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Invent Health with Dr. Archana Dubey and Bambi Francisco Roizen; Episode 11
The Invent Health weekly podcast with Dr. Archana Dubey and Bambi Francisco Roizen is the only weekly podcast that breaks down the latest digital health news of the week and what it means for patients, providers and payers (or who's paying). Plus a deep dive on a particular topic to help listeners understand how innovation is changing the healthcare paradigm.
In this episode, they cover the active market of IPOs during the past week!! Doximity goes public and the stock doubles! Doximity refers to itself as LinkedIn focused solely on the medical industry. It also provides a telehealth platform for mom-and-pop clinics. While some say Doximity competes with Teladoc, they’re both addressing different markets. Yes. They’re going after physicians, but Teladoc is becoming a new healthcare system under its brand whereas Doximity is white-label platform play. Doximity also generates revenue from pharmaceutical companies seeking to sell their drugs to medical professionals. It’s also a recruiting tool for health systems. Bright Health, backed by NEA and Bessemer, went public at $18 but fell in trading. Bright Health is yet another tech-enabled insurance company going public, following Clover Health and Oscar. Both companies are also not faring so well in the public market. Physitrack goes public Nasdaq First North Premier Growth Market.
Direct-to-consumer telehealth company Ro buys Kit for an undisclosed amount to get into the home-testing market, another booming space as evidenced by Letsgetchecked landing $150 million. Cleerly gets $43 million in financing to use advanced CT scanning to detect potential heart attacks.
The deep dive this week is once again primary care as the next Invent Health event is November and is titled: Primary Care and the New Medical QB. Why are they focused on this topic? Primary care is broken. Physicians are reporting burnout at twice the rate of other healthcare caregivers in primary care practices. Adding insult to injury, they’re one of the lowest-paid doctors. A 2019 study found that under 6% of healthcare spending went to primary care in the US compared to 14% for other OECD countries on average. Primary care physicians are the gateway to our health. Consider that 79% of antidepressants are prescribed by doctors, who more often than not prefer to spend more time with patients than just administer medications.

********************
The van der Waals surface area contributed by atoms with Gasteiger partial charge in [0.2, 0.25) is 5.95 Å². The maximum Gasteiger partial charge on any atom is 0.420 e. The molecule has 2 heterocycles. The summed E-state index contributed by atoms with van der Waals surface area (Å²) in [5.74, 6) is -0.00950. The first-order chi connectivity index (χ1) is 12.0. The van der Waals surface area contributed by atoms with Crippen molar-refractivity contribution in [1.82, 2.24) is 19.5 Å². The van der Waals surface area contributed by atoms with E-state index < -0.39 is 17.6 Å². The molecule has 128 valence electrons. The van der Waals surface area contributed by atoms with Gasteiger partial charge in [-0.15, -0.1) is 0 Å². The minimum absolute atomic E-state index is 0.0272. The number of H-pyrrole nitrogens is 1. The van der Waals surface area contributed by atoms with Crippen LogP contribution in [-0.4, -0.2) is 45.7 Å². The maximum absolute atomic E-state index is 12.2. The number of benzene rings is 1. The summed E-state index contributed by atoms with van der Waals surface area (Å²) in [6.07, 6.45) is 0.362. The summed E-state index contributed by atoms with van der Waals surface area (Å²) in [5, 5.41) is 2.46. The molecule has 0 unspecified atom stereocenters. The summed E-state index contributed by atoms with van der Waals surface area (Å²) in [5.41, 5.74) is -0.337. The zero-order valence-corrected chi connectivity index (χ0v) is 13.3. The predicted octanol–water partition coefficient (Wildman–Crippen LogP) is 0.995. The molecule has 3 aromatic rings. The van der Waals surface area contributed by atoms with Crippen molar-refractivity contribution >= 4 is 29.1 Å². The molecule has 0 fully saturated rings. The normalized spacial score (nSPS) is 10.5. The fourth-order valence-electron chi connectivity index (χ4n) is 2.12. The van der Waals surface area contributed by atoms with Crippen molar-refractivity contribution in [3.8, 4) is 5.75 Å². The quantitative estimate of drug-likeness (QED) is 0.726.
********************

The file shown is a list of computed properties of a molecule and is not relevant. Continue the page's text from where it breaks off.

Here’s the conundrum: Primary care doctors cannot sustain the workload. But at the same time, patients should see them more often to prevent future sickness. So what to do? The conclusion: Doctors can't be paid by unit pricing and paid per visit. They must see fewer patients to spend more time with them, but also engage with them through other means, like text or FB-like messenger platforms and get paid for those episodes. They should work closely with care teams, a la Crossover model, consisting of a primary care physician, psychologist, mental health therapist, physical therapist, health coach, and nutritionist. Technology should be used to capture relevant information frequently so caregivers don't have to deal with repetitive administration but also to provide a form of checkup to care teams and patients on say a quarterly basis. The guidance should also be once-a-quarter preventative visit vs an annual visit.
Editor's note: On July 14, we'll continue our Future of Mental and Behavioral Health 2021 virtual series. Use "inventhealth" for a complimentary ticket! This year's event hosted top-level VCs and C-level executives from the leading mental and behavioral companies, such as Teladoc's BetterHelp, K Health, BetterUp, Ginger, Amwell, Doctor on Demand, Kaiser Permanente, Bessemer Ventures and more.
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Joined Vator onFounder and CEO of Vator, a media and research firm for entrepreneurs and investors; Managing Director of Vator Health Fund; Co-Founder of Invent Health; Author and award-winning journalist.